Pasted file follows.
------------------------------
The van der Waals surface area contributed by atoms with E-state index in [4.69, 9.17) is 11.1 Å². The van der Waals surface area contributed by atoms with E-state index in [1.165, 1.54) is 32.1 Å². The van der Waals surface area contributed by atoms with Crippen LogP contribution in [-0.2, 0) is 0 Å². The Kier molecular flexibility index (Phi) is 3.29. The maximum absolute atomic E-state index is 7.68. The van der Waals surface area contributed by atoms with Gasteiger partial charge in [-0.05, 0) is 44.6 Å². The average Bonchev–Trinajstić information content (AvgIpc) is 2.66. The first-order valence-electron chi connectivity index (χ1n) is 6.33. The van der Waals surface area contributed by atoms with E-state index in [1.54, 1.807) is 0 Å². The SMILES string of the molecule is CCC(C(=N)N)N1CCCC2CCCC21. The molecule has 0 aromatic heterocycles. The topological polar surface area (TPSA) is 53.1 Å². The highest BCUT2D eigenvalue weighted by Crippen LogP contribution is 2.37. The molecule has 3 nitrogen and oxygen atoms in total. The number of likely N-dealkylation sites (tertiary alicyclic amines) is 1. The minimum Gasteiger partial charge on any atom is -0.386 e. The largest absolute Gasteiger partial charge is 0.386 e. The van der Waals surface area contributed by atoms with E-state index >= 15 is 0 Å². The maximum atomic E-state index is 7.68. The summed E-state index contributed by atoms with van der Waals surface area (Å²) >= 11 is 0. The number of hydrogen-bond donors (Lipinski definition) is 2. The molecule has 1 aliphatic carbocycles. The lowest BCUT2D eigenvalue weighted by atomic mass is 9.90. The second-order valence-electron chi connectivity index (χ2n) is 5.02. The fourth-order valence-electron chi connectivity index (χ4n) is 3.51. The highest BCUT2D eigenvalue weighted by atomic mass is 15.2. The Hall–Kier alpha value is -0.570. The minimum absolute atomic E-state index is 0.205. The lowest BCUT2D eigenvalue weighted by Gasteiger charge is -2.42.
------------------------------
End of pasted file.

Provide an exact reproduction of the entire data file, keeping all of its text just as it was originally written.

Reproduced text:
The van der Waals surface area contributed by atoms with E-state index in [4.69, 9.17) is 11.1 Å². The van der Waals surface area contributed by atoms with E-state index in [1.165, 1.54) is 32.1 Å². The van der Waals surface area contributed by atoms with Crippen LogP contribution in [-0.2, 0) is 0 Å². The Kier molecular flexibility index (Phi) is 3.29. The maximum absolute atomic E-state index is 7.68. The van der Waals surface area contributed by atoms with Gasteiger partial charge in [-0.05, 0) is 44.6 Å². The average Bonchev–Trinajstić information content (AvgIpc) is 2.66. The first-order valence-electron chi connectivity index (χ1n) is 6.33. The van der Waals surface area contributed by atoms with E-state index in [1.54, 1.807) is 0 Å². The SMILES string of the molecule is CCC(C(=N)N)N1CCCC2CCCC21. The molecule has 0 aromatic heterocycles. The topological polar surface area (TPSA) is 53.1 Å². The highest BCUT2D eigenvalue weighted by Crippen LogP contribution is 2.37. The molecule has 3 nitrogen and oxygen atoms in total. The number of likely N-dealkylation sites (tertiary alicyclic amines) is 1. The minimum Gasteiger partial charge on any atom is -0.386 e. The largest absolute Gasteiger partial charge is 0.386 e. The van der Waals surface area contributed by atoms with E-state index >= 15 is 0 Å². The maximum atomic E-state index is 7.68. The summed E-state index contributed by atoms with van der Waals surface area (Å²) >= 11 is 0. The number of hydrogen-bond donors (Lipinski definition) is 2. The molecule has 1 aliphatic carbocycles. The lowest BCUT2D eigenvalue weighted by atomic mass is 9.90. The second-order valence-electron chi connectivity index (χ2n) is 5.02. The fourth-order valence-electron chi connectivity index (χ4n) is 3.51. The highest BCUT2D eigenvalue weighted by atomic mass is 15.2. The Hall–Kier alpha value is -0.570. The minimum absolute atomic E-state index is 0.205. The lowest BCUT2D eigenvalue weighted by Gasteiger charge is -2.42.